The year was 1822 and after a poor harvest in Ireland in 1821, famine and disease were widespread, particularly in the south and west of Ireland.Â The Gettysburg Compiler (Gettysburg, Pennsylvania) of 24 July 1822 reported that,
“A letter from T.S. Lindlay, Esq. High Sheriff of Mayo, says, the distresses arise from â€˜A failure in the potatoe [sic] crop of the last year, and the inability of the lower classes to purchase either this root or any other provision at present. The small plot usually attached to the cabins of the poor, in many cases, remain unsown from the impossibility of procuring seed. Nothing can be more wretched than the situation of the peasantry generally in Mayo. I have seen hundreds of wretched people greedily seeking for water cresses, wild mustard, nettletops, dwarf thistles, or dandelion all the spring, and this unnatural food has been the only meal within their reach.â€™â€
The Edinburgh Advertiser (Edinburgh, Midlothian, Scotland) of 31 May 1822 gave similar descriptions of conditions in County Mayo, as well as reports from other counties. Typhus fever was reported in County Kerry and a report from Galway stated that, “the population of the town and vicinage of Galway, under-rated at 30,000 souls, to which are to be added thousands of wretched beings whom famine has driven hither from the remote parts of Connemara, exhibit at this moment a spectacle of extended and complicated misery which baffles description…”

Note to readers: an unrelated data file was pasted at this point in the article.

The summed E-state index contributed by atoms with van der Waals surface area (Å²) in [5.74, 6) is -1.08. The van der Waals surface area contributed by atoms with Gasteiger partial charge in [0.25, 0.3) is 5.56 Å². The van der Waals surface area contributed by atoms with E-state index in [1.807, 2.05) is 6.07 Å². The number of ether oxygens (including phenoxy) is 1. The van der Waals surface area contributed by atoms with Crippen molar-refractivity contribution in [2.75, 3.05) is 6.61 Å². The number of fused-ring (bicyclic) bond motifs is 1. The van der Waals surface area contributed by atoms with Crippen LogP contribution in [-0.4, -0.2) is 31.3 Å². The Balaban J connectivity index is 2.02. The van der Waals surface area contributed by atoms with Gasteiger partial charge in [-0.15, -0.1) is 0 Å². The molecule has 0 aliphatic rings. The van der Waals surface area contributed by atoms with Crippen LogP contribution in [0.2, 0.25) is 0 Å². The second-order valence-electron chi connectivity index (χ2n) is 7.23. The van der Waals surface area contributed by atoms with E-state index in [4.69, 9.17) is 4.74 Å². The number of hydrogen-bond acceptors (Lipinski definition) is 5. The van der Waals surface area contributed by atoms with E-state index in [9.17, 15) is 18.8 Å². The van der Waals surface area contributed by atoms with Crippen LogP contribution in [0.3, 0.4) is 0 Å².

“The scene at the Catherine-street Street Dispensing Station yesterday, was truly awful–the poor meagre, half-starved women with cans and piggins [small wooden pails], many of them with an infant or two clinging to their backs, appeared in a continued crowd of great and almost impenetrable density, to obtain their pint of porridge (the quantum allowable on each ticket). A vast number of these were furnished with two, four, six, or eight tickets, according to the number of the family–but strange to tell, only one pint was given to many with a family. We are truly concerned to find that Dysentery Patients will not be received in the Fever Hospital as usual, in consequence of the increase of Fever in this city.”
The winter of 1822 in New York was remembered as a cold one by one resident in a New York Times article of 5 January 1879.
â€œThere was no coal used in the City then except the soft coal which blacksmiths used. Wood was the only fuel, and it was piled as high as the housetops in yards in many parts of the City. [Stephen Sweet’s] father was in the wood business and his supply, which was large, was exhausted in February on account of the cold weather…Mr. Sweet remembers that the North River was frozen over for a number of days so that teams crossed on the ice where the ferry-boats now run, and that he rode on a load of wood from the foot of Cortlandt-street to Jersey City. He also recalls the fact that two young men named Harrison and Houghton built a shanty on the ice in the middle of the Hudson River and at the “Half-way House,” as it was called, sold rum to passengers for 14 days.”
In St. Louis, advertisements were appearing seeking “One Hundred enterprising young men … to ascent the Missouri River to its source, and there to be employed for one, two, or three years.” These men would form the Rocky Mountain Fur Company, organized by William Henry Ashley and Major Andrew Henry. Known as “Ashley’s Hundred,” these trappers would work independently and then gather in the summer to exchange pelts for pay. The company employed such notables as Kit Carson, Jedediah Smith, Joseph Meek, and Jim Beckwourth.